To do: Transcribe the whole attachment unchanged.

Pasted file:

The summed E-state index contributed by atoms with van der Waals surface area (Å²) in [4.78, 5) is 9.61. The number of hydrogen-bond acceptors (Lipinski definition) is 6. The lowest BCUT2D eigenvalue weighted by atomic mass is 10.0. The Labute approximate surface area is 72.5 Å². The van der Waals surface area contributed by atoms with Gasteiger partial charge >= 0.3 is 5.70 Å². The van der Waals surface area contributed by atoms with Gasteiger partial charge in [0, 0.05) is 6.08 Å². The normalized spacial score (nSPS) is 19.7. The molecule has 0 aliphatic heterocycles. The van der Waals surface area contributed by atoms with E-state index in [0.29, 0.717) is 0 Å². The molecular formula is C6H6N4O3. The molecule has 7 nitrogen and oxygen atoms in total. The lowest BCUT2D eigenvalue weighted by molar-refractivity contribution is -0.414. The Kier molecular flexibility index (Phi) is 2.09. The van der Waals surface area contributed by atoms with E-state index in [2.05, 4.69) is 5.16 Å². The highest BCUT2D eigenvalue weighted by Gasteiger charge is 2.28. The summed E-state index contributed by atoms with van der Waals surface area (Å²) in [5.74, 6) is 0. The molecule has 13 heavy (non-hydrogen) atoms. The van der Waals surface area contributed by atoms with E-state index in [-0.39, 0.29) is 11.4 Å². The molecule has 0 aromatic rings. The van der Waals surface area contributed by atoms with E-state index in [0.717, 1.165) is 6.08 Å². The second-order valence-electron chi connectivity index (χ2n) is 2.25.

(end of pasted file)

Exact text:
The summed E-state index contributed by atoms with van der Waals surface area (Å²) in [4.78, 5) is 9.61. The number of hydrogen-bond acceptors (Lipinski definition) is 6. The lowest BCUT2D eigenvalue weighted by atomic mass is 10.0. The Labute approximate surface area is 72.5 Å². The van der Waals surface area contributed by atoms with Gasteiger partial charge >= 0.3 is 5.70 Å². The van der Waals surface area contributed by atoms with Gasteiger partial charge in [0, 0.05) is 6.08 Å². The normalized spacial score (nSPS) is 19.7. The molecule has 0 aliphatic heterocycles. The van der Waals surface area contributed by atoms with E-state index in [0.29, 0.717) is 0 Å². The molecular formula is C6H6N4O3. The molecule has 7 nitrogen and oxygen atoms in total. The lowest BCUT2D eigenvalue weighted by molar-refractivity contribution is -0.414. The Kier molecular flexibility index (Phi) is 2.09. The van der Waals surface area contributed by atoms with E-state index in [2.05, 4.69) is 5.16 Å². The highest BCUT2D eigenvalue weighted by Gasteiger charge is 2.28. The summed E-state index contributed by atoms with van der Waals surface area (Å²) in [5.74, 6) is 0. The molecule has 13 heavy (non-hydrogen) atoms. The van der Waals surface area contributed by atoms with E-state index in [-0.39, 0.29) is 11.4 Å². The molecule has 0 aromatic rings. The van der Waals surface area contributed by atoms with E-state index in [0.717, 1.165) is 6.08 Å². The second-order valence-electron chi connectivity index (χ2n) is 2.25.